Jeff Sessions changes prepared speech to not call criminal illegal immigrants 'filth'

"The lawlessness, the abdication of the duty to enforce our immigration laws, and the catch-and-release practices of old are over".

It is not uncommon for Sessions to go off-script when delivering remarks.

"I think there's no doubt that the barrier, the wall, will have a great and positive impact", Sessions said.

Attorney General Jeff Sessions is urging prosecutors to crack down on immigration enforcement to stop gangs and cartels from turning US cities into "war zones", and he promised Customs and Border Protection agents more support for their efforts to combat illegal immigration.

Now he's getting his chance and is shaping the Department of Justice's mission to expand its emphasis on prosecuting undocumented immigrants.

Sessions also said he had directed all U.S. Attorneys offices to prioritize prosecution of assaults on federal law enforcement.

A memo Sessions issued Tuesday calls for federal attorneys to consider prosecution of anyone who harbors undocumented immigrants, with a priority given to violent cases or those that involve transporting or shielding three or more undocumented immigrants.

U.S. Rep. Raúl Grijalva, D-Arizona, said in a written statement that Sessions' announcement "continues the intentional and systematic effort by this administration to criminalize immigrants, painting entire communities as guilty until proven innocent for actions that aren't even crimes".

Advocates for stricter immigration enforcement praised Sessions' new directives as a potentially effective way to curb illegal immigration.

Sessions answered just a few questions from reporters after he discussed about tougher approaches to handle undocumented immigrants at the border.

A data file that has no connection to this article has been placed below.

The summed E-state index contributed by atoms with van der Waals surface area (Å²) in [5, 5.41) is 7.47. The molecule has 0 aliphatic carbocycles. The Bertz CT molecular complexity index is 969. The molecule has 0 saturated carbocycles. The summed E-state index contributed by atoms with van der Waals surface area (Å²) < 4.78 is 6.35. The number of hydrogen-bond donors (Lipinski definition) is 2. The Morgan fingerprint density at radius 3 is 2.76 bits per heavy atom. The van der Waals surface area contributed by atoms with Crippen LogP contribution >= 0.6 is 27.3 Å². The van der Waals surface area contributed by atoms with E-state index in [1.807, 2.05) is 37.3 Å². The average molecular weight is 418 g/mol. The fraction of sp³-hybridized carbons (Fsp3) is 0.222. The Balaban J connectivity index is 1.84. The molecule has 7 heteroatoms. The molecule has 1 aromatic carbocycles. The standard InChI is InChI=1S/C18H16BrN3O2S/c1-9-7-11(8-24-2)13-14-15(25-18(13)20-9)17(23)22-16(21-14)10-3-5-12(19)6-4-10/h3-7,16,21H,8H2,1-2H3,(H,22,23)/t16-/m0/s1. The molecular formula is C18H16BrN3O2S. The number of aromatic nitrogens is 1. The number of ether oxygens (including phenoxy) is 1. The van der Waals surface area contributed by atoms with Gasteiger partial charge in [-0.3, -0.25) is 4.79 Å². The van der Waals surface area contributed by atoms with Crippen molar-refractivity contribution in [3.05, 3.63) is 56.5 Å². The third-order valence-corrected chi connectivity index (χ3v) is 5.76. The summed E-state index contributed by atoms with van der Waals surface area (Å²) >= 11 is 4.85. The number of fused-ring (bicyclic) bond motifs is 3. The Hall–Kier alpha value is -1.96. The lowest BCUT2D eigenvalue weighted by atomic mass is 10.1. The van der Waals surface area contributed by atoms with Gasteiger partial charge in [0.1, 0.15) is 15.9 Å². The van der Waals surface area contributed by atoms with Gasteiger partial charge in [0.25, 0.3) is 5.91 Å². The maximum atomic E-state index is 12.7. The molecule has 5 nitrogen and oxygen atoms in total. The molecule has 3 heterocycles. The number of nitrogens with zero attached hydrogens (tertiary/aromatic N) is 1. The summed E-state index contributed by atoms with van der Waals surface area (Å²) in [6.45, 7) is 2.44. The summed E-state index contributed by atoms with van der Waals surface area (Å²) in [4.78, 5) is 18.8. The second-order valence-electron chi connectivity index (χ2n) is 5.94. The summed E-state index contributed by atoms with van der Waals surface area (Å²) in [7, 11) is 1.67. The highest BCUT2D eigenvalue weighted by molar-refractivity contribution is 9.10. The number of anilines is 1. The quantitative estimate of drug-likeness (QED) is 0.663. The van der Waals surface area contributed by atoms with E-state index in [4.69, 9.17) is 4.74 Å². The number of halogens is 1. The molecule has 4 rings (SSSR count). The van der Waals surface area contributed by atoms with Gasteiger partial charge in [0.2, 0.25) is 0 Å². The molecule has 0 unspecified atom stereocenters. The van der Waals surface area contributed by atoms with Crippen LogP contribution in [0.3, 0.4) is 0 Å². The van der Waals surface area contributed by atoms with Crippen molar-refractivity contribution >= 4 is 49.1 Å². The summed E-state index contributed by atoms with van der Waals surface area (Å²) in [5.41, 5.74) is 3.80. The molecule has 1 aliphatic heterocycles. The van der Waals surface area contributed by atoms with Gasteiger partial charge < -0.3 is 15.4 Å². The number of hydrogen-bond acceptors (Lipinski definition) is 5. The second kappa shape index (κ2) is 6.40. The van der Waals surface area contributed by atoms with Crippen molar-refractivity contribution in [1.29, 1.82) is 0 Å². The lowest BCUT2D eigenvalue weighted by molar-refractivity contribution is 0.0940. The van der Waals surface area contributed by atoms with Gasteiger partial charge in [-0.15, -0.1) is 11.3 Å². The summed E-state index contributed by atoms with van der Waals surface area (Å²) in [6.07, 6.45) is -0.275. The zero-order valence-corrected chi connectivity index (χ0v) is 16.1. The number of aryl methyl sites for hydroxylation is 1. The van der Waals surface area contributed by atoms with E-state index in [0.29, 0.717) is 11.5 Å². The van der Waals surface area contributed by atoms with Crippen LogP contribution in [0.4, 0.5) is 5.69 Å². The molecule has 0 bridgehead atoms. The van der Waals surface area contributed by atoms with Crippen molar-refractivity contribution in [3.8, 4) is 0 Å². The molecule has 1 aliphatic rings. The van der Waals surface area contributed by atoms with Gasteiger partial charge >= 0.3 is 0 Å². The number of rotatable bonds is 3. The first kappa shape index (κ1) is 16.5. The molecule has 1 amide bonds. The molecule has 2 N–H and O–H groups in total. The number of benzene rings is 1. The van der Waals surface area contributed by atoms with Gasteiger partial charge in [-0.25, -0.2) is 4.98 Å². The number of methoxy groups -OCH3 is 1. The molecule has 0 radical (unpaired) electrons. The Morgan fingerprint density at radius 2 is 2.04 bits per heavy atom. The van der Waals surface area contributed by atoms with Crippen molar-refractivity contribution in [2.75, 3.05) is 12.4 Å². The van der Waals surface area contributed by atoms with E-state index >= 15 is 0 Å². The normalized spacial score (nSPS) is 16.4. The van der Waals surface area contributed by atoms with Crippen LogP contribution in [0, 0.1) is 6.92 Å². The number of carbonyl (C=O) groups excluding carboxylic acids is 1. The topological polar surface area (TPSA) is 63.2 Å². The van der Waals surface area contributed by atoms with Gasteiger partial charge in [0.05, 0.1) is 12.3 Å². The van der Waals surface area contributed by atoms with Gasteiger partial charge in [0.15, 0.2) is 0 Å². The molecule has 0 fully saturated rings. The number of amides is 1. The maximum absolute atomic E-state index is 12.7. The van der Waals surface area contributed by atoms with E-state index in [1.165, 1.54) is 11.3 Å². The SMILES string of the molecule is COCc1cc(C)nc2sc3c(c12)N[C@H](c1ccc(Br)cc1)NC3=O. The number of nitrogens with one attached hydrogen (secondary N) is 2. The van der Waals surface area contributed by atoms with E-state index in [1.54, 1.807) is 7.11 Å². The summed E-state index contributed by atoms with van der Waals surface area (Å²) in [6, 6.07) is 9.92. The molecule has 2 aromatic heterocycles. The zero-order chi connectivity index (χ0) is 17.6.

The Tucson sector, once the top gateway for crossings that includes Nogales and most of the Arizona border, saw 65,000 arrests past year - about half of the arrests made in 2012.

In addition, marijuana seizures have also fallen.

Sessions was also set to speak with service members at Luke Air Force Base near Phoenix.

In March, Sessions said that the Justice Department will expand an existing program aimed at holding deportation hearings for immigrants while they are still in federal prison known as the Institutional Hearing Program.

Sessions told the CBP staff that to ensure that these priorities are implemented, effective April 11, each U.S. Attorney's Office (whether on the border or interior) will designate an assistant U.S. attorney as the border security coordinator for their district.

Sessions plans to add 50 more judges to the bench this year and 75 next year.

Illegal entry into the United States can be charged as either a misdemeanor, or felony.

He said his plan includes holding adults caught crossing the border illegally and adding dozens of judges to the nation's immigration courts to handle an expected expansion of the caseload.

  • Larry Hoffman